The housing slump: How deep is the pain?
A grim forecast has economists wondering how far the collapse will spread to the rest of the economy
NEW YORK (CNNMoney.com) -- The outlook for the housing market looks bleaker than ever. Foreclosures are skyrocketing. Home prices continue to fall. And forecasts for a recovery keep getting pushed back.
Meanwhile the collapse of the subprime lending market has spread to the financial markets, sparking fears that tighter credit will have a broader impact on consumers and the economy.
The U.S. government has downplayed the risk of the subprime meltdown spreading. Treasury Secretary Henry Paulson has said the effects are largely contained, and the economy is still strong. William Poole, the president of the St. Louis Federal Reserve branch is also reserved.
"Unless the pressure becomes much more severe," he said on July 20, "the problems would not impact consumer spending or credit quality more generally."
In the financial markets, credit, including corporate bonds, has become harder to get, but Mark Zandi, chief economist of Moody's Economy.com, is loath to call it a "credit crunch." He does admit to a "liquidity squeeze," however. The difference: In a crunch, nobody can get a loan; in a squeeze, only the riskier borrowers are cut out.
According to Peter Schiff, president of Euro Pacific Capital Inc. and author of "Crash Proof: How to Profit from the Coming Economic Collapse," the problem goes way beyond subprime.
"It's a mortgage problem," he said. "Subprime is like a little leak where the underlying problem is the integrity of the dam itself. Most of the mortgages taken out during the past few years will fail."
Schiff expects huge losses in the housing market with home prices falling by half in some areas.
Most economists are nowhere near as pessimistic. Standard and Poor's chief economist, David Wyss, and Moody's Economy.com's chief economist, Mark Zandi, have forecast 8 percent price drops in the housing market, peak to trough.
On Tuesday, the Case-Shiller Home Price Indices revealed a 3.4 percent fall in its market basket of 10 U.S. cities in the past 12 months; San Diego prices plunged 7 percent. Those declines will have an effect on consumer spending, which accounts for 70 percent of the gross domestic product.
"Consumer spending growth has been stronger than income growth because the strength of housing prices enabled owners to borrow," according to Gault. "As prices decline, consumer spending will grow more slowly than income."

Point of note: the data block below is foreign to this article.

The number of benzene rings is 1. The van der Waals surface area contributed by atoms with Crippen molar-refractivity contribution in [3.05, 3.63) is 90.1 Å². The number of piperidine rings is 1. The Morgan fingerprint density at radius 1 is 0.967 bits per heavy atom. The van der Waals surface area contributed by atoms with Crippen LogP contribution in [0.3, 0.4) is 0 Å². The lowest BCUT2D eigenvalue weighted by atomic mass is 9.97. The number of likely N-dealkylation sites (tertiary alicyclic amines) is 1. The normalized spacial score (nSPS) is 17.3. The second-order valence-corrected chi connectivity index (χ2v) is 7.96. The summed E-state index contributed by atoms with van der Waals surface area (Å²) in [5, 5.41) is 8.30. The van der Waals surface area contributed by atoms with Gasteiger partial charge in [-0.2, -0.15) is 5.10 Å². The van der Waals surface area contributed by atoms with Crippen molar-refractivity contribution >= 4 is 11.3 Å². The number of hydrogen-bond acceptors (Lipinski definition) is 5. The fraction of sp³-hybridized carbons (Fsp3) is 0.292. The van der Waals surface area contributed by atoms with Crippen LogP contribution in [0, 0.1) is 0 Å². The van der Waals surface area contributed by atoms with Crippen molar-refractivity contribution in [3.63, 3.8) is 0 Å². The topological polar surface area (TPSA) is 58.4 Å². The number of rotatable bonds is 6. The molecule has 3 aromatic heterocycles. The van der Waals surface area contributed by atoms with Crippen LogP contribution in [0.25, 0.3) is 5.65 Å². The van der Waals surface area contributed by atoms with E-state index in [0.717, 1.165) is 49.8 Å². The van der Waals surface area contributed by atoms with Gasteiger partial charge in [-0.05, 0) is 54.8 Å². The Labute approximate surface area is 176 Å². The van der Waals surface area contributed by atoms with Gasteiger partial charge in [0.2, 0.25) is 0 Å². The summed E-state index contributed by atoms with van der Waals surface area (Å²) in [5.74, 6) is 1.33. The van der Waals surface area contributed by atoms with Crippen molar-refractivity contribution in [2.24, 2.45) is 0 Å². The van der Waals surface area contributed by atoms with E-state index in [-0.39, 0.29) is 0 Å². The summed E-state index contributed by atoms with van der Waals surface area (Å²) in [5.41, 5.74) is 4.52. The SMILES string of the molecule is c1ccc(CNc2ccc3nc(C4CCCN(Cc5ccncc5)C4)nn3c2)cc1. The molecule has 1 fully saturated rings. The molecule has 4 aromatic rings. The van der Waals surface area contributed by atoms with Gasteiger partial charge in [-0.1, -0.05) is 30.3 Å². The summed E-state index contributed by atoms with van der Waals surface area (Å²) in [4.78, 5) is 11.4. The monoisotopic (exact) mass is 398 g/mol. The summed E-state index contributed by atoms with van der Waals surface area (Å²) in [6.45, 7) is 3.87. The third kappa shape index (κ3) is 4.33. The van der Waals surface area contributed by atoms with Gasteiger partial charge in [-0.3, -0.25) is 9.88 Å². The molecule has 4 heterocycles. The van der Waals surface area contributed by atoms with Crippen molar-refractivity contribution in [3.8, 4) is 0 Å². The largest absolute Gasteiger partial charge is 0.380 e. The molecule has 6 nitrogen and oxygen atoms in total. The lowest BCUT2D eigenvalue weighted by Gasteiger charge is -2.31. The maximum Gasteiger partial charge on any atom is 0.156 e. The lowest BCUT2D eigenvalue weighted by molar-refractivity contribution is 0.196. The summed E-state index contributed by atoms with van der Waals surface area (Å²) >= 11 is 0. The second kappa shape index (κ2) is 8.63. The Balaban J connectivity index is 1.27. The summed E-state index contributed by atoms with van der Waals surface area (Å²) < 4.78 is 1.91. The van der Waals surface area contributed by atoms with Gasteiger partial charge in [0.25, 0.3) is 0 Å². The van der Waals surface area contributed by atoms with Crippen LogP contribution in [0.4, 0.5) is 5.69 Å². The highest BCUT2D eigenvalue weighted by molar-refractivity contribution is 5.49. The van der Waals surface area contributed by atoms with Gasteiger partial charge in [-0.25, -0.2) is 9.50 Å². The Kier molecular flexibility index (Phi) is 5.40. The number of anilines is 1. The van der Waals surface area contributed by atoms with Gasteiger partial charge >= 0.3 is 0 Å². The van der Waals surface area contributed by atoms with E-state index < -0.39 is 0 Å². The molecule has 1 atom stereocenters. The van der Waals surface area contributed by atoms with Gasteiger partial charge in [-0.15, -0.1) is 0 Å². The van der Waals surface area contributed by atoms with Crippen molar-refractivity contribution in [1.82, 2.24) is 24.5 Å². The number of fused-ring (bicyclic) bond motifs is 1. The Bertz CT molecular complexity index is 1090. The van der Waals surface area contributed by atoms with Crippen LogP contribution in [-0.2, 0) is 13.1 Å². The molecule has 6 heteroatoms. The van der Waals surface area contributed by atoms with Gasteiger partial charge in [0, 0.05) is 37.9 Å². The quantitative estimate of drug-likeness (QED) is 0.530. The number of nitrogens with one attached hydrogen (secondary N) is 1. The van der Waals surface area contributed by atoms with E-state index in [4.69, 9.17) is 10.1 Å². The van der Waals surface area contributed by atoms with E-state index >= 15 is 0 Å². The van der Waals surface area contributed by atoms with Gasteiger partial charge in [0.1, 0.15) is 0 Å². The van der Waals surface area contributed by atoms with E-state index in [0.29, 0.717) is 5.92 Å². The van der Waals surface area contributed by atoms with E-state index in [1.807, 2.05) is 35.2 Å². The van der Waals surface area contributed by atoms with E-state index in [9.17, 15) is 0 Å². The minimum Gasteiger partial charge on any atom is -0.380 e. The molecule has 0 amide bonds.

Zandi does not believe a consumer spending slowdown is enough to trigger a recession, but he's not counting it out. What it will do, he said, is "ensure that the economy grows at a pace below its potential. I wouldn't dismiss the possibility of a recession. I put the possibility at one in five."
Ken Goldstein, an economist for the Conference Board, doesn't believe the subprime contagion is enough to send the economy off-track.
"The idea that average consumers are quaking over the prospects of losing their homes or much of their equity is wrong," he said.
The mortgage market adds up to about $10 trillion, according to Goldstein, with about 10 percent to 15 percent of that in subprime. Of that, some 15 percent or so is imperiled, he said.
"It's big, but not the tipping point that will bring the whole housing market down," Goldstein said.
John Silvia, chief economist for Wachovia, agreed. "I don't think the impact of subprime lending will spread anywhere near enough to trigger a recession," he said. "It's a small percentage of overall lending."
Instead of a recession, "It's a correction" he said, "and it probably has a small impact on economic growth, on the order of 0.20 to 0.60 percentage points."
Subprime problems have not, so far, slowed consumption down much. The pace of consumer spending is still brisk, although growth slowed in June. And the Conference Board reported Tuesday that consumer confidence is at a six-year high. Steady job growth and low unemployment (between 4.4 percent and 4.6 percent since September) have kept it that way.
Consumers don't really care much about changes in housing prices or, for that matter, in the stock market, according to Goldstein.
"If you really want to screw up consumer confidence," he said, "go for the jugular - the labor market."
As long as that's strong and earnings growth substantial (4 percent annually, according to Goldstein), confidence - and spending - will remain high and the economy will chug along.